A daily discipline
by Laurence Shorter
I don’t know if I am naturally suited to being self-employed. Structure does not come easily or naturally to me – as it does for some writers, consultants and artists. I often wonder if I was made to be idle, like some 18th century gentleman with a small but debilitatingly independent income. Or simply to have a job.
But my character lends itself to helping people, and that calls for an open structure and freedom to go where I’m most needed. I’m also obsessive about writing.
As a result I have had to learn some solid tricks for staying in flow, for participating in the world in a practical way – and it turns out these tricks are useful for less chaotic people, too (people like you, maybe).
I do this by zooming out.
The fish never get to see this – (Picture above: the Sundarbans river delta from space.)
Zooming out means asking myself: ‘what am I doing? what’s my purpose here?’ Usually I do this lying down or putting my feet up on a chair (I don’t know if grown up business people do this but it changes my brain patterns in a helpful way).
Marcus Aurelius probably wrote upright on a hard wooden stool, but he too was a fan of zooming out, as noted in his Meditations: “About what am I now employing my own soul? On every occasion I must ask myself this question, and inquire…”
You will have your own answers to this question, but for me the reply is always a version of the same: I’m helping people move towards more creative and effective expressions of themselves, and this is happening in the context of a global shift from transactional to creative relationships.
In that sense it’s a ‘meta-purpose’ – an overarching life theme that I notice showing up everywhere: in organisations, teams, relationships, the economy… as well as inside me. It is a sort of positive confirmation bias (positive in the sense that it tends to lead to positive outcomes). Regardless of whether I am on holiday or at my desk, that’s the game I’m playing.
The game is also an inquiry. One of my life’s goals is to find out whether it’s true that there is a more creative version of myself, and to what extent it’s possible to give it more space (not necessarily a given). So my purpose is also my question.
This question (or quest) forms an underlying purpose that’s different from – and sometimes even at odds with – my stated or conscious goals. It’s a bit like the old Hollywood storytelling principle: the hero may be trying to achieve something, but the real story is always their own personal transformation.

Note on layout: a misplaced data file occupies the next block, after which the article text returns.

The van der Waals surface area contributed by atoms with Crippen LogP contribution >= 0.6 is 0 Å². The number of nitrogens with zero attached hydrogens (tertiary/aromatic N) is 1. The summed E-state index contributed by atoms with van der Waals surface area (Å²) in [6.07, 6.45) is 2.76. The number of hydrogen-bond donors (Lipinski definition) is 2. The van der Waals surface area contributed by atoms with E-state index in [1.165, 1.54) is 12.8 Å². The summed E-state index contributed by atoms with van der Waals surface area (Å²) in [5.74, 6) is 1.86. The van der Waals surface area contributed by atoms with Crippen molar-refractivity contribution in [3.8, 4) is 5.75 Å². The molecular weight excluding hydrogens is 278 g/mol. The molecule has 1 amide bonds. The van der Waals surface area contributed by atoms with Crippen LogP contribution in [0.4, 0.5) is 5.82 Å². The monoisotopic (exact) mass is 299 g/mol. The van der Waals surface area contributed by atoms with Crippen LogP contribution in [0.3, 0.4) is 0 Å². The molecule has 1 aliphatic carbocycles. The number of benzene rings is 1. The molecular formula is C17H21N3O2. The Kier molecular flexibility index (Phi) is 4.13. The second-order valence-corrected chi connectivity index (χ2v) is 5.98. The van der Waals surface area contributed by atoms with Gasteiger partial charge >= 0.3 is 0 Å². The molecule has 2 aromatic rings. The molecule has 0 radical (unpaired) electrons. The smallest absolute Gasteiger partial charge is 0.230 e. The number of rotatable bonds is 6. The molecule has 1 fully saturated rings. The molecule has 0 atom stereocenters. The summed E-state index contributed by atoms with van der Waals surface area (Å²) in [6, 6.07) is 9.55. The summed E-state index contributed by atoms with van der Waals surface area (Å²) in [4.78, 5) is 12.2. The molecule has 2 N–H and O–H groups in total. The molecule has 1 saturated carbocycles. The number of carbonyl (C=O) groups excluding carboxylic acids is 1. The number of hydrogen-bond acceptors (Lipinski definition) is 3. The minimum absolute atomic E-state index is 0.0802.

So when I coach people, the task is usually to help them move closer to an understanding of that meta-purpose – why they’re really here – and to empower the part of them that’s more interested in that journey than in the setbacks along the way.
I have a few different questions I ask when I’m doing this kind of zooming out. My first and favourite is simply: “What am I doing? I mean, what am I really doing?” along with “What’s the single most important thing I could be doing today?”
Then there’s a category of inquiries that look to tune into the emerging future. These are less aggressive as questions than ‘what’s my purpose?’ or ‘who am I?’ which tend to leave one paralysed and clueless (I guess because they’re essentially meaningless). The approach instead is more about aligning with something that’s already happening, right under our noses:
- What’s working at the moment that I can amplify? What am I enjoying?
- What’s not working that I can let fall away? What’s frustrating?
- What do I notice is emerging naturally as a focus or approach?
- What do I notice is fading or losing effectiveness?
- What would I really like?
Finally, of course, there are questions that remind you why you came here in the first place:
- What do I love doing?
- What am I naturally good at?
- What’s a pointless waste of my time because other people can do it quicker, better and enjoy it more?
Taken together, questions like this are like a toolkit for zooming out.
There are other questions too, of course, and other practices that support them (walking, meditation, exercise etc). But, basically, when you zoom out you spot patterns, and patterns are the stuff that strategy is made of.
What should happen is that, over time, you start to notice some themes that don’t go away. These themes then become the raw material for your meta-purpose, which can then feed into your goals (if you’re that kind of a person).
You could call this approach to narrating your work life Taoist or non-dualist, in the sense that it is not imposing a will on the order of events, but seeking to notice and follow a natural flow.
You may or may not relate to any of this. The pattern of your way of setting goals might feel totally sustainable. Your purpose might be clear and ever present. But if I’ve learned one thing from coaching, it’s that no one is really very good at structure: people tend to either lack discipline, or they attach to rigid habits and processes that are a cover for a messy lack of clarity underneath.
Plus, generally, the part of us that’s curious and interested about what is going on in this life of ours – rather than driven and anxious – is the creative and affirming one, the one likely to nurture better outcomes.
And that’s worth investing some time into.
I wonder what your meta-purpose might be?
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